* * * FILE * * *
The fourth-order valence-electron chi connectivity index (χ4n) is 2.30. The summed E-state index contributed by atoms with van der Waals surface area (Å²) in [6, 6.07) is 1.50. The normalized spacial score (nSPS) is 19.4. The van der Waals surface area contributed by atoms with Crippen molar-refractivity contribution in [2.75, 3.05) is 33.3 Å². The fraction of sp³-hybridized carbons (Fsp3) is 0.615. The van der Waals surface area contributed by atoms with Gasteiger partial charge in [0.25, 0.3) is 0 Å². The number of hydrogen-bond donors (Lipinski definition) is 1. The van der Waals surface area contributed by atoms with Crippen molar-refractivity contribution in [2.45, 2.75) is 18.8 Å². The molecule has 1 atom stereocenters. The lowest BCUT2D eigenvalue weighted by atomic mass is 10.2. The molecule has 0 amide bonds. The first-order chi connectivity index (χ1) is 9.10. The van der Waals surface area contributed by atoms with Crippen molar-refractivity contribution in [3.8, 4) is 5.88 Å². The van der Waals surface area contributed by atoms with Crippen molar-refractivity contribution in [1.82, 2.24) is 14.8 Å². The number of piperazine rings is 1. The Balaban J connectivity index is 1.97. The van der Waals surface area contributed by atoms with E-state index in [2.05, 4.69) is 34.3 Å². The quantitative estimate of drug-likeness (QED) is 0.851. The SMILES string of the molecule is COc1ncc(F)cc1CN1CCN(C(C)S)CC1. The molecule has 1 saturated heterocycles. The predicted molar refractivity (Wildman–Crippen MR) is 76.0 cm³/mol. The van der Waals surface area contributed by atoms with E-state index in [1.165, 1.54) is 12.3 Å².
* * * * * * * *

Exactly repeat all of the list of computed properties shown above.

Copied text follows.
The fourth-order valence-electron chi connectivity index (χ4n) is 2.30. The summed E-state index contributed by atoms with van der Waals surface area (Å²) in [6, 6.07) is 1.50. The normalized spacial score (nSPS) is 19.4. The van der Waals surface area contributed by atoms with Crippen molar-refractivity contribution in [2.75, 3.05) is 33.3 Å². The fraction of sp³-hybridized carbons (Fsp3) is 0.615. The van der Waals surface area contributed by atoms with Gasteiger partial charge in [0.25, 0.3) is 0 Å². The number of hydrogen-bond donors (Lipinski definition) is 1. The van der Waals surface area contributed by atoms with Crippen molar-refractivity contribution in [2.45, 2.75) is 18.8 Å². The molecule has 1 atom stereocenters. The lowest BCUT2D eigenvalue weighted by atomic mass is 10.2. The molecule has 0 amide bonds. The first-order chi connectivity index (χ1) is 9.10. The van der Waals surface area contributed by atoms with Crippen molar-refractivity contribution in [3.8, 4) is 5.88 Å². The van der Waals surface area contributed by atoms with Crippen molar-refractivity contribution in [1.82, 2.24) is 14.8 Å². The number of piperazine rings is 1. The Balaban J connectivity index is 1.97. The van der Waals surface area contributed by atoms with E-state index in [2.05, 4.69) is 34.3 Å². The quantitative estimate of drug-likeness (QED) is 0.851. The SMILES string of the molecule is COc1ncc(F)cc1CN1CCN(C(C)S)CC1. The molecule has 1 saturated heterocycles. The predicted molar refractivity (Wildman–Crippen MR) is 76.0 cm³/mol. The van der Waals surface area contributed by atoms with E-state index in [1.165, 1.54) is 12.3 Å².